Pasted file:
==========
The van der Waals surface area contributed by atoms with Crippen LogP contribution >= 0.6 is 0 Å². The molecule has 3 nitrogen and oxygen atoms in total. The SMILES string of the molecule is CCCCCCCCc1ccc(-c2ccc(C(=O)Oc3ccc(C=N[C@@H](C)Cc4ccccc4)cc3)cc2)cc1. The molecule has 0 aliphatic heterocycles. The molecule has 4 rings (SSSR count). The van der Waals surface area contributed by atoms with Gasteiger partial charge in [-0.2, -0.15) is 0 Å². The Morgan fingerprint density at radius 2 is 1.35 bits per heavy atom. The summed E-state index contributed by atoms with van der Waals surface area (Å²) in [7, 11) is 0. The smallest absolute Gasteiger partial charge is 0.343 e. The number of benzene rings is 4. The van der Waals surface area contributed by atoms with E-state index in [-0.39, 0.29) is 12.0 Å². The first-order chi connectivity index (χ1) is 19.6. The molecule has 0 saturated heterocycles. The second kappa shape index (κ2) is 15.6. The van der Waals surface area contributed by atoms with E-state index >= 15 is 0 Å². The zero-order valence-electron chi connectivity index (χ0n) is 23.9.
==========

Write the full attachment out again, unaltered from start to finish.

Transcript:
The van der Waals surface area contributed by atoms with Crippen LogP contribution >= 0.6 is 0 Å². The molecule has 3 nitrogen and oxygen atoms in total. The SMILES string of the molecule is CCCCCCCCc1ccc(-c2ccc(C(=O)Oc3ccc(C=N[C@@H](C)Cc4ccccc4)cc3)cc2)cc1. The molecule has 0 aliphatic heterocycles. The molecule has 4 rings (SSSR count). The van der Waals surface area contributed by atoms with Gasteiger partial charge in [-0.2, -0.15) is 0 Å². The Morgan fingerprint density at radius 2 is 1.35 bits per heavy atom. The summed E-state index contributed by atoms with van der Waals surface area (Å²) in [7, 11) is 0. The smallest absolute Gasteiger partial charge is 0.343 e. The number of benzene rings is 4. The van der Waals surface area contributed by atoms with E-state index in [-0.39, 0.29) is 12.0 Å². The first-order chi connectivity index (χ1) is 19.6. The molecule has 0 saturated heterocycles. The second kappa shape index (κ2) is 15.6. The van der Waals surface area contributed by atoms with E-state index >= 15 is 0 Å². The zero-order valence-electron chi connectivity index (χ0n) is 23.9.